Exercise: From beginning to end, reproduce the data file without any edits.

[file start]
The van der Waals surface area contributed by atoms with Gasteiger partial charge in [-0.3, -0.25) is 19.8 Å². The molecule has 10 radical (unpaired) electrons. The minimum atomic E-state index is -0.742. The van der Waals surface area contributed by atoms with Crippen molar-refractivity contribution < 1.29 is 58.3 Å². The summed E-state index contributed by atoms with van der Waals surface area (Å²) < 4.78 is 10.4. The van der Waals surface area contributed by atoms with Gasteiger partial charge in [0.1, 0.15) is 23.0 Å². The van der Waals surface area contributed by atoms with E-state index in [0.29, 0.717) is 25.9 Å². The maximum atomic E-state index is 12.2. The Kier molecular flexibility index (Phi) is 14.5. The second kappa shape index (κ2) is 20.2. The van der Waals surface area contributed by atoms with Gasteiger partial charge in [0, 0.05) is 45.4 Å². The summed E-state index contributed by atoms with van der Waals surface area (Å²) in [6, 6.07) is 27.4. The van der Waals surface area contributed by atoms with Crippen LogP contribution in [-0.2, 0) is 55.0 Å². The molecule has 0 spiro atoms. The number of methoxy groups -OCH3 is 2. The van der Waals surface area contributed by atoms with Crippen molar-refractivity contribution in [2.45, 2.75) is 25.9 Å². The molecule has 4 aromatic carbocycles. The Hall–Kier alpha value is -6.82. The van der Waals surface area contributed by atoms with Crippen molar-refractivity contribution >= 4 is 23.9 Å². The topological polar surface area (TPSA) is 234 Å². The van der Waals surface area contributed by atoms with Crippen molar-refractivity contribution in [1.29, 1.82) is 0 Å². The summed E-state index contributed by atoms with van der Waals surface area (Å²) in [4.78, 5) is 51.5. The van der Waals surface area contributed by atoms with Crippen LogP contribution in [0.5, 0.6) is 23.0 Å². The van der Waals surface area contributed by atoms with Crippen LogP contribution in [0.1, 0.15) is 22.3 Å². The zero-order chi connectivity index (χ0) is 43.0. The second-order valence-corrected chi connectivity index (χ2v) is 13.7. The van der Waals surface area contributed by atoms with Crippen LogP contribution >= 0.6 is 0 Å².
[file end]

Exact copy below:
The van der Waals surface area contributed by atoms with Gasteiger partial charge in [-0.3, -0.25) is 19.8 Å². The molecule has 10 radical (unpaired) electrons. The minimum atomic E-state index is -0.742. The van der Waals surface area contributed by atoms with Crippen molar-refractivity contribution < 1.29 is 58.3 Å². The summed E-state index contributed by atoms with van der Waals surface area (Å²) < 4.78 is 10.4. The van der Waals surface area contributed by atoms with Gasteiger partial charge in [0.1, 0.15) is 23.0 Å². The van der Waals surface area contributed by atoms with E-state index in [0.29, 0.717) is 25.9 Å². The maximum atomic E-state index is 12.2. The Kier molecular flexibility index (Phi) is 14.5. The second kappa shape index (κ2) is 20.2. The van der Waals surface area contributed by atoms with Gasteiger partial charge in [0, 0.05) is 45.4 Å². The summed E-state index contributed by atoms with van der Waals surface area (Å²) in [6, 6.07) is 27.4. The van der Waals surface area contributed by atoms with Crippen LogP contribution in [-0.2, 0) is 55.0 Å². The molecule has 0 spiro atoms. The number of methoxy groups -OCH3 is 2. The van der Waals surface area contributed by atoms with Crippen molar-refractivity contribution in [2.45, 2.75) is 25.9 Å². The molecule has 4 aromatic carbocycles. The Hall–Kier alpha value is -6.82. The van der Waals surface area contributed by atoms with Crippen molar-refractivity contribution >= 4 is 23.9 Å². The topological polar surface area (TPSA) is 234 Å². The van der Waals surface area contributed by atoms with Crippen molar-refractivity contribution in [1.29, 1.82) is 0 Å². The summed E-state index contributed by atoms with van der Waals surface area (Å²) in [4.78, 5) is 51.5. The van der Waals surface area contributed by atoms with Crippen LogP contribution in [0.5, 0.6) is 23.0 Å². The van der Waals surface area contributed by atoms with Crippen LogP contribution in [0.1, 0.15) is 22.3 Å². The zero-order chi connectivity index (χ0) is 43.0. The second-order valence-corrected chi connectivity index (χ2v) is 13.7. The van der Waals surface area contributed by atoms with Crippen LogP contribution >= 0.6 is 0 Å².